Singapore is one of the most wired cities in Asia Pacific, coming in fifth after South Korea, New Zealand, Japan and Australia. Its population of 5.47 million is also one of the most connected via social media, boasting the second highest social media penetration rate in the world at 59 percent, more than double the global average of 26 percent.
The Internet and social media can be a boon; granting us quicker access to information and keeping us connected to loved ones across time and space. However, this also means that we have an “online persona” and reputation that we should actively protect.
Today marks the 11th edition of Safer Internet Day, an appropriate occasion to remind ourselves and our loved ones to be vigilant in safeguarding our online reputations. This is especially crucial in our country where there is a high emphasis on the usage of information technology in schools and the workplace, and in our everyday lives.
Online habits of Internet users in Singapore
According to the Microsoft Computing Safety Index study released last year, it was revealed that compromises to online reputations are the most costly for Singapore’s Internet users. Of the 529 respondents surveyed, 12 percent said they have been victims of a phishing attack, 8 percent have had their professional reputations compromised and 7 percent suffered identity theft. On average, each of the affected users incurred losses of up to S$700 as a result of these cybercrimes committed against them.
Despite the losses, only 42 percent of social media users in Singapore actively limit what strangers can see on social networks and the amount of personal information shared online. The majority of those polled (57 percent) do not adjust their social network privacy settings, and only 41 percent use PINs or passwords to lock their mobile devices.
While Singapore fared better than the global average, the results still fall below the median mark, reflecting that the majority of users are not practising safe online habits. With recent steps taken by the government to bolster cybersecurity with the formation of the Cyber Security Agency, we also have a part to play, by consistently taking proactive steps to protect ourselves and our loved ones online.
Know your online persona
Whether you are aware or not, odds are that you already have an online persona culled from what you share about yourself in the digital world, as well as what others have posted about you.
Always be mindful of how much of “you” is revealed on the Web, which you can evaluable quickly and easily, by running through these simple steps:
- Do a Bing search of your first and last name, as well as any nicknames you go by. Browse through not just text but the image results as well.
- Sort through your results and evaluate how your online reputation fares. Does it reflect how you wish to be perceived? Is it accurate?
- Ask yourself – do you need more than one online profile – for professional use, personal use or for an area of interest, like a hobby or volunteer work?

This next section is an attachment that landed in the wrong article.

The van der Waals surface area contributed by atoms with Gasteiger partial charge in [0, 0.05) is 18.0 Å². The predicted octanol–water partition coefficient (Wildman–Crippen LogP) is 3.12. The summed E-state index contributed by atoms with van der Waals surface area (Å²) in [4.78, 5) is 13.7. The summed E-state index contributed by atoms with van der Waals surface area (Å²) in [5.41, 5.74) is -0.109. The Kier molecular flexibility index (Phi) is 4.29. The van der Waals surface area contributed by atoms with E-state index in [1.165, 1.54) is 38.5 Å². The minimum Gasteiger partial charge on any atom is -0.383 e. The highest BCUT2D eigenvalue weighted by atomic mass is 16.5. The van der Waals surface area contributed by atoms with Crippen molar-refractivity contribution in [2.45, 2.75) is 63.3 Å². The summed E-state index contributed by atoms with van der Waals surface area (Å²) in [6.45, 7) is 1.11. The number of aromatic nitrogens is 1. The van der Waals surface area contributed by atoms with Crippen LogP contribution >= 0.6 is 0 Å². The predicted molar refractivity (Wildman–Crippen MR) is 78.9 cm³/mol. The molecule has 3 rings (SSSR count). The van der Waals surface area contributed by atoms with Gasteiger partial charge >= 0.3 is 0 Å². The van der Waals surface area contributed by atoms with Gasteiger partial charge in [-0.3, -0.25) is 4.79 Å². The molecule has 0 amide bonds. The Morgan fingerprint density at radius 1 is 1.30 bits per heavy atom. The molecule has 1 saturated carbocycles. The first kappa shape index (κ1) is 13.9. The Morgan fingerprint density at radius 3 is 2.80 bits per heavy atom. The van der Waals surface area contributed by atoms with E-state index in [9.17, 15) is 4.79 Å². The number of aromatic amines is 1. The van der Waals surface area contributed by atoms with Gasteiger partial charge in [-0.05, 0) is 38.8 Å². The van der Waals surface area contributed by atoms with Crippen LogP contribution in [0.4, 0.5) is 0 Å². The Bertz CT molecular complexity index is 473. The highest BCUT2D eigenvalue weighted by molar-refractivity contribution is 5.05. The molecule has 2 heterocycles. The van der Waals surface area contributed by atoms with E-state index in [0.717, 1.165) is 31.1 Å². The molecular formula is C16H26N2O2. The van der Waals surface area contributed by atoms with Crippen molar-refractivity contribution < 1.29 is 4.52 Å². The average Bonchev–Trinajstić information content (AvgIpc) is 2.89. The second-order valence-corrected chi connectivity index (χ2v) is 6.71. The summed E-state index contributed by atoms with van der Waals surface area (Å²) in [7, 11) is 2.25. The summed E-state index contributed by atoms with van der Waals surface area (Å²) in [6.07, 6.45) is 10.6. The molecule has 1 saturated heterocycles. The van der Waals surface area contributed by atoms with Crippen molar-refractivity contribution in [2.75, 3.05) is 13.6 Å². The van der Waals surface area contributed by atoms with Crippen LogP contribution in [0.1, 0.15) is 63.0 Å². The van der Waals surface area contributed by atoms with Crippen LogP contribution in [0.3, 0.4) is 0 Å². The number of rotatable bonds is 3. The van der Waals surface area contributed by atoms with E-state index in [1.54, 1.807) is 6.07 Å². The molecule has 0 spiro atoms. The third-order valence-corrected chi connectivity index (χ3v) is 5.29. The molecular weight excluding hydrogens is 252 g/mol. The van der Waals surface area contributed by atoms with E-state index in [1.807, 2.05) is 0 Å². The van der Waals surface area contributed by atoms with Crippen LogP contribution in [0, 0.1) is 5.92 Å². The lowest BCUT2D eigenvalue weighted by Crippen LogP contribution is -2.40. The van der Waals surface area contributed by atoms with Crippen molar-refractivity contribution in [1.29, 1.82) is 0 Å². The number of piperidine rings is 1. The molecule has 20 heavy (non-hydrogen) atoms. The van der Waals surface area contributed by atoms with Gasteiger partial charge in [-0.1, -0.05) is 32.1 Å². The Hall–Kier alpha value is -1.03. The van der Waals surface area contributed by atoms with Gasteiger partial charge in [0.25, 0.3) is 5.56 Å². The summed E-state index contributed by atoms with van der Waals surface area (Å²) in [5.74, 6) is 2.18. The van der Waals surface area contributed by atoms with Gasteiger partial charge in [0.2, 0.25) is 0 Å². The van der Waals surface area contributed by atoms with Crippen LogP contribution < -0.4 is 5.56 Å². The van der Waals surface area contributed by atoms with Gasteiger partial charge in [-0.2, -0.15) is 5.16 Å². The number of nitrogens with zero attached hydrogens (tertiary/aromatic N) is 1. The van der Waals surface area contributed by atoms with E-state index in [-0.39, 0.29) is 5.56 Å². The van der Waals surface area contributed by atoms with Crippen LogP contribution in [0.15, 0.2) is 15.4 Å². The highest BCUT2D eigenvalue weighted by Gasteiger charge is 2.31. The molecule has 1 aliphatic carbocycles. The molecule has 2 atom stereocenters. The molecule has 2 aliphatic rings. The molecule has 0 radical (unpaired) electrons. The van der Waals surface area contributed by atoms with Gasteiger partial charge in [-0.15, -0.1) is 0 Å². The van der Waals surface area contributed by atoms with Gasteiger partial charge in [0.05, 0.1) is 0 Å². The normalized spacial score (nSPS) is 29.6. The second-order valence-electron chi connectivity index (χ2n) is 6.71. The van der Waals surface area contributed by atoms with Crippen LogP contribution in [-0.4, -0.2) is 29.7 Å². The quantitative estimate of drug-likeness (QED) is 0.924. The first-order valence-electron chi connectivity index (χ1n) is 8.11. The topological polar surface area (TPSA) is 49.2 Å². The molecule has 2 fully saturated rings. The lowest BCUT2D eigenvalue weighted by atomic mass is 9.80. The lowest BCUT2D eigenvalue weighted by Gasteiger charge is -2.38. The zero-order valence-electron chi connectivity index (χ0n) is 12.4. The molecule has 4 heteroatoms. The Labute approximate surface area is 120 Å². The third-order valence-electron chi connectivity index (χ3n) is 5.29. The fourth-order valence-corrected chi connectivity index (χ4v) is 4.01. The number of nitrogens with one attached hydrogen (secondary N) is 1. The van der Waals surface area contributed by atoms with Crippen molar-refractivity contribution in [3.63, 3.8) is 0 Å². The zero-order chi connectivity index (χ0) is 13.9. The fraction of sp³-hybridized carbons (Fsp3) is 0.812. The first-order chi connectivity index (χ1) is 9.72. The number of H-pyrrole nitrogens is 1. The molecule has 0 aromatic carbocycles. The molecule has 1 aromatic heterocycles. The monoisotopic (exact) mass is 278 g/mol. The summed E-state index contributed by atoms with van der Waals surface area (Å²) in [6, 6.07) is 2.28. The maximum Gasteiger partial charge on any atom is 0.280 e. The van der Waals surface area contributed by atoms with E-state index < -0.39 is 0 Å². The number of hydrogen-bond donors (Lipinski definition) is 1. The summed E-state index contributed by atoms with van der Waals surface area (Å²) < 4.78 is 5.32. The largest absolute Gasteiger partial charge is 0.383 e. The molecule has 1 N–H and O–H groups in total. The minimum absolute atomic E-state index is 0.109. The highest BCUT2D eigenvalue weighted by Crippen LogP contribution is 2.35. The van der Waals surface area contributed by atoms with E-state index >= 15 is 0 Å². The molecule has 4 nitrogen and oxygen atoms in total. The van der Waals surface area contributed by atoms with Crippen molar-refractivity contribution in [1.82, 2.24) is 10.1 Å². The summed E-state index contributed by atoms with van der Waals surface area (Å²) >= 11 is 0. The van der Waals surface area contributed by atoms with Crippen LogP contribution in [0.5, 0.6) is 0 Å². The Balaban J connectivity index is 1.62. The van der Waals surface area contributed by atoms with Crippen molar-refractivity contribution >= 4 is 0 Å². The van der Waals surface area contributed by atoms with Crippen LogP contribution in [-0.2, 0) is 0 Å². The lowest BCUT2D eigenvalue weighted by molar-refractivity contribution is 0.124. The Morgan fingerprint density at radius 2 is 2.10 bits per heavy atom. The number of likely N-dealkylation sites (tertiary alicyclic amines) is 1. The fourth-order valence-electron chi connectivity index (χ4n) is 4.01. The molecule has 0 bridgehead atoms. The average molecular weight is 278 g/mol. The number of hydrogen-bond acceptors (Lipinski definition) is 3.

- If yes, is it okay to mix information from different profiles?
- And finally – do you want your profiles to be public or more private?
Your answers to these questions are important because information online is searchable, often permanent, and may be seen by anyone on the Internet. Should you find any sensitive personal information online, such as your identification card number or home address, take it down immediately or ask the website owner to remove it.
Unlike data stored on paper, online information can be aggregated by search engines and other tools, which makes it easier for others to put together a profile of who you are. Websites may archive what you have posted and data they have collected from you. Friends (or ex-friends) may divulge personal details; malicious programmers and security lapses may expose it. Avoid surfing sites you do not trust, and remember it is okay to periodically remove friends from social media accounts when they are no longer friends.
How to stay safe online
Curating online information about you is a great start. But more importantly, Singaporeans need to actively manage their online reputations with regard to what they post on a day-to-day basis. Highly-publicised social media gaffes such as the Anton Casey case and more recently, the Filipino nurse whose Facebook account was hacked into, can often be avoided. Treating others as how you would like to be treated online and thinking twice before sharing can go a long way in mitigating the possibility of an insensitive act being committed online.
Singapore’s laws are some of the most progressive in the world in terms of staying up to date with the digital world. They apply to whatever is said or done, online and offline. Always play by the rules no matter which platform you may be making statements on.
Today, we live in a mobile-first, cloud-first world, where mobility and cloud services are driving growing interconnectivity amongst people and devices. It is more important now than ever before to proactively manage one’s online reputation to avoid potential pitfalls in the digital age. And even if you are not concerned about falling victim to cybercrime, it is worth considering that three out of four employers in Singapore will likely evaluate your online profile before granting an interview.